Separate the Articles
Wash each article separately, and do not put too many into the tub at one time.
The scrubbing-board may be used for the heavier and coarser articles, but collars, cuffs, and bands will be cleansed more easily if spread on the washing-board and brushed with a fairly soft brush. Care should be taken not to injure the fabric in any way.
Large articles, such as sheets and tablecloths, should be folded whilst washing, and then soaped and rubbed by the selvedge.
Special attention must be paid to the more soiled parts of the clothes, which must be given an extra soaping and rubbing.
If the clothes are not clean after the first washing, the process must be repeated in a second hot water until all dirt is removed. Soap and rub in the same way in the second water, turning such garments as can be turned on to the wrong side.
After the things have been washed clean they will be ready for boiling.
If there is any fear of the copper discolouring the clothes, it will be safer to put them into bags. This is more particularly necessary in the case of small things, like collars,cuffs,and handkerchiefs. The bags should be made of thin, open calico, with an opening left in the seam to allow the water to circulate round the clothes.
Do not put too many things at one time into the boiler. The water, in which a little soap has been dissolved, should be warm when the clothes are put into it, and after it has come to the boil for fifteen to twenty minutes.
Careless and insufficient rinsing is one of the commonest causes of badly coloured linen, and too much attention cannot be paid to this part of the work.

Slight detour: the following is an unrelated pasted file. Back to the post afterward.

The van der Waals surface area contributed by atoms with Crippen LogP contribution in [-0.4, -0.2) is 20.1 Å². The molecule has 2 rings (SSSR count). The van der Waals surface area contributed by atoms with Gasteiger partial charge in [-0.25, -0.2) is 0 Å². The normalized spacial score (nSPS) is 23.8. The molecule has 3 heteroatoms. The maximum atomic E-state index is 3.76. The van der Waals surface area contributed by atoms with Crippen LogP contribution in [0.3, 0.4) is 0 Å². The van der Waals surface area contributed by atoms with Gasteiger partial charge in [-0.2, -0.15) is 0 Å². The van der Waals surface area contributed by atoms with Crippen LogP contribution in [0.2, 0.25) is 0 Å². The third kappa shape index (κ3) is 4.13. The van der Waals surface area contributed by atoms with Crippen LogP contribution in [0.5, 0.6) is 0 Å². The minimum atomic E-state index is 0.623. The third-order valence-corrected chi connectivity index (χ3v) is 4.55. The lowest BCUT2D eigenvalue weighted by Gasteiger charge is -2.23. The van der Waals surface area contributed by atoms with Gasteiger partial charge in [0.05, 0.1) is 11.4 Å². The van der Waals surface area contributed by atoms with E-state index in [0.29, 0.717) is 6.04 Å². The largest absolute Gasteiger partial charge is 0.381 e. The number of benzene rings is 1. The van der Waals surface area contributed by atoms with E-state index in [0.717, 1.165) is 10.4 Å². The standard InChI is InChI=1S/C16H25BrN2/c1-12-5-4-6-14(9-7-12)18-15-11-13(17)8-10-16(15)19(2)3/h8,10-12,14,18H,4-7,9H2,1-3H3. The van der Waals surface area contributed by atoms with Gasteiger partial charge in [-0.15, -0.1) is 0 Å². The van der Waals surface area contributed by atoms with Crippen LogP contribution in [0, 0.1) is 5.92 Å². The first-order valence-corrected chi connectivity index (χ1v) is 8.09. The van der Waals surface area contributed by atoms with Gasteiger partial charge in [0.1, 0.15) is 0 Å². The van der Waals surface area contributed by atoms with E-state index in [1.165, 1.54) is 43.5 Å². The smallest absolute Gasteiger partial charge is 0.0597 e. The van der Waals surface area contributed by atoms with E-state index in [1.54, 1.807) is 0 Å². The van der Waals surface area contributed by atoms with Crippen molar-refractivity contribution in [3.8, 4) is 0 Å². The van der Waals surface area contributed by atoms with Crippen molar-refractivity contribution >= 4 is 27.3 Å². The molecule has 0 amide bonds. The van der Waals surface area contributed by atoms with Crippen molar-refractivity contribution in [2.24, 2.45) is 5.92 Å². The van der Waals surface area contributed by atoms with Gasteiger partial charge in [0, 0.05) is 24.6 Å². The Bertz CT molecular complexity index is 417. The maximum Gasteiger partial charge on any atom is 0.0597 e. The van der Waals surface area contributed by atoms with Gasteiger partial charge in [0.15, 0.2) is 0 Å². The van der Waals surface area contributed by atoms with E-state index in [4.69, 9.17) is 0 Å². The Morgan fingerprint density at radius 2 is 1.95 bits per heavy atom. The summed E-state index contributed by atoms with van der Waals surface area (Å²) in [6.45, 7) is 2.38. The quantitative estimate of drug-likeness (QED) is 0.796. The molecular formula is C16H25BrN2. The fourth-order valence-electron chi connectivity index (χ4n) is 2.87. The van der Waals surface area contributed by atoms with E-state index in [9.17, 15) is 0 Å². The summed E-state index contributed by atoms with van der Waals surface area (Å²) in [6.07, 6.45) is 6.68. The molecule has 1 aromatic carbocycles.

The clothes must be rinsed in plenty of warm water (two, or even three, separate waters may be necessary) until every trace of soap has been removed. They can then be dipped into, and wrung out of, blue water to restore the colour.
Keep the blue water well mixed up from the bottom of the tub. Do not put in too many articles at one time, and never in a twisted roll.
Do not allow the clothes to remain in the blue water, or they will become streaky, but rinse them quickly, and wring them out.
Wringing is best done by a machine. The clothes must be shaken out and folded evenly before being put through the wringer, and all buttons and tapes must be protected.
The wringer should be worked evenly and not in jerks, and a strain must not be put upon the machine through inserting too great a thickness of articles at one time between the rollers.
If the wringing is done by hand, it must be done on the selvedge way of the material, to prevent stretching the article out of shape.
After wringing, the clothes must be sorted, those requiring starching put to one side, and the others shaken and hung up to dry.
The clothes-line must first be rubbed with a clean duster, and then the clothes secured to it with wooden pegs. Good, firm props for raising the line are also required.
Hang the clothes with a good piece of the material over the line, and with the heaviest part upwards, and in such a position as will best catch any wind. Small articles should be pinned together, and cuffs and collars strung on a tape or string.
Clothes should be dried indoors in as warm an atmosphere as possible, and must either be hung on a clothes-horse or on a clothes-drier fixed to the ceiling, so that it can be raised or lowered by a rope and pulleys. To be continued.